Nevine and Richard Mann have started a garden and stocked up on medicine and food in advance of Brexit going into effect. (James Beck for The New York Times)
Her cupboards are jammed with pasta and rice, enough to feed a family of five for weeks. Medications are stuffed into tubs, and in the garden of her four-bedroom home stands a 1,100-liter water tank.
Nevine Mann is not preparing for nuclear war, flooding or civil disorder in this part of Cornwall, in southwest England. No, the specter that keeps her on edge is Brexit.
Ms. Mann, 36, has joined the country’s band of «Brexit preppers», people who fear chaos in March, when Britain will leave the European Union, and who are stockpiling supplies.
For more than 18 months, Britain has been trying to negotiate a deal with the European Union, without which the country could face gridlock at ports, trucks stuck on highways with their loads of food spoiling, empty shelves, energy scarcity and factories shutting down. Britain imports around one-third of its food from the European Union, and businesses rely on complex supply chains that could break down if checks are imposed on the thousands of trucks that cross the English Channel each day.
«People are talking about World War II and rationing», Ms. Mann said. «People have also been talking about the blackouts in the 1970s, and how power was rationed».
She said, «This has the potential of being a combination of the two».
The government of Prime Minister Theresa May dismisses such talk, but its own ministers have published contingency plans for an exit on March 29 without a deal, and for the first time since the end of rationing in the 1950s, Britain has a minister responsible for food supplies.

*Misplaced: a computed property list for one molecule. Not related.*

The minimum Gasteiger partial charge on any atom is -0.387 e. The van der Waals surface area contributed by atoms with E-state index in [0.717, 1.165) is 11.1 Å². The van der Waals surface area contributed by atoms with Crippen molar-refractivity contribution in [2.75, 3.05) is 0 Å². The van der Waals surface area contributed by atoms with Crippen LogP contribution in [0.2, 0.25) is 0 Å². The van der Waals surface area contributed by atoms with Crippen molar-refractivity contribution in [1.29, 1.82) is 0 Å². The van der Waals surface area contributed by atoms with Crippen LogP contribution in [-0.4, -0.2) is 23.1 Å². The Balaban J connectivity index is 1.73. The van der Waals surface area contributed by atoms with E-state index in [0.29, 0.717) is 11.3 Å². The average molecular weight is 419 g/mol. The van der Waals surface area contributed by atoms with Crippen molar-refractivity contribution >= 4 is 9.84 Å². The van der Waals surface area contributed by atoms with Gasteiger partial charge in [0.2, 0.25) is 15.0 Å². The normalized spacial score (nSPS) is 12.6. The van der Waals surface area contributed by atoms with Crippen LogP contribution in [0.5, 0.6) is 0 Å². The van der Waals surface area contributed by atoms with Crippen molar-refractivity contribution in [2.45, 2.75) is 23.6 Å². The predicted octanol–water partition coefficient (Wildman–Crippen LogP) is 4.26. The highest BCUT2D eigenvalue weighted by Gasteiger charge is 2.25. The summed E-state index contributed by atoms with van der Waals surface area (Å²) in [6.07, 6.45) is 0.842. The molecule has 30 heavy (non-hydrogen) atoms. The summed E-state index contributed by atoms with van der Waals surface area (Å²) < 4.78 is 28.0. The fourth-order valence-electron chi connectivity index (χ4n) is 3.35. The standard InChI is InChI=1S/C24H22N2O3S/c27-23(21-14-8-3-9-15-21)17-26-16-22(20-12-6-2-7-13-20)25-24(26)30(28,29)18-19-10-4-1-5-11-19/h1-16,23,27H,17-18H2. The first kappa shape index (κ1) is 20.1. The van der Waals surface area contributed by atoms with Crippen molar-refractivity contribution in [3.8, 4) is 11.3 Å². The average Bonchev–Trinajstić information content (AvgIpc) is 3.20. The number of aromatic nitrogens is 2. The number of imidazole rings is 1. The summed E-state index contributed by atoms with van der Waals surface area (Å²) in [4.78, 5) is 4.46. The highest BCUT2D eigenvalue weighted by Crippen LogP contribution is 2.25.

Among the advice circulating is a leaflet, «Getting Ready Together», that describes risks including reduced gas and oil supplies, shortages of food and drugs, and panic-buying leading to rationing.
The Manns have started stockpiling food to last for weeks, with Nevine Mann describing the effort as ‘‘surreal.’’ (James Beck for The New York Times)
«We can’t change a lot of things, but we can be ready for the worst possible outcome, because nobody died from being overprepared», said the leaflet’s author, James Patrick, a security consultant and former police officer.
Mr. Patrick, who lives in the East Midlands region of England, says that people need not stock large quantities of food, and that his family has enough for only a week.
Mr. Patrick has a podcast, «The Fall», that paints a dystopian picture, anticipating that civil unrest could start on the first day of a disorderly Brexit «and increases exponentially after that» — a prediction that he denies is alarmist.
Some Brexit supporters see «preppers» as alarmists who want to scare the population into rethinking the whole idea.
When Howard Hardiman, an artist who lives on a remote Scottish island, wrote on Twitter that he was stockpiling because he lives at the end of the supply chain, he drew abuse online from supporters of Britain’s departure from the bloc.
The government has repeatedly stated that there is no need for alarm, and that it expects to strike a deal soon with the European Union. An agreement would probably invoke a “standstill” transition period, during which few Britons would notice any changes until December 2020.
The government has asked pharmaceutical companies to store six weeks’ supply of medication, though what would happen after that remains unclear.
Ms. Mann acknowledges that the idea of stockpiling seems «surreal», but takes accusations of scaremongering in stride. «We are still going to use everything we’ve got,” she said, “and, if we don’t, then people are going to benefit from it through food banks».
«If we are panicking for nothing», she added, «does it matter?»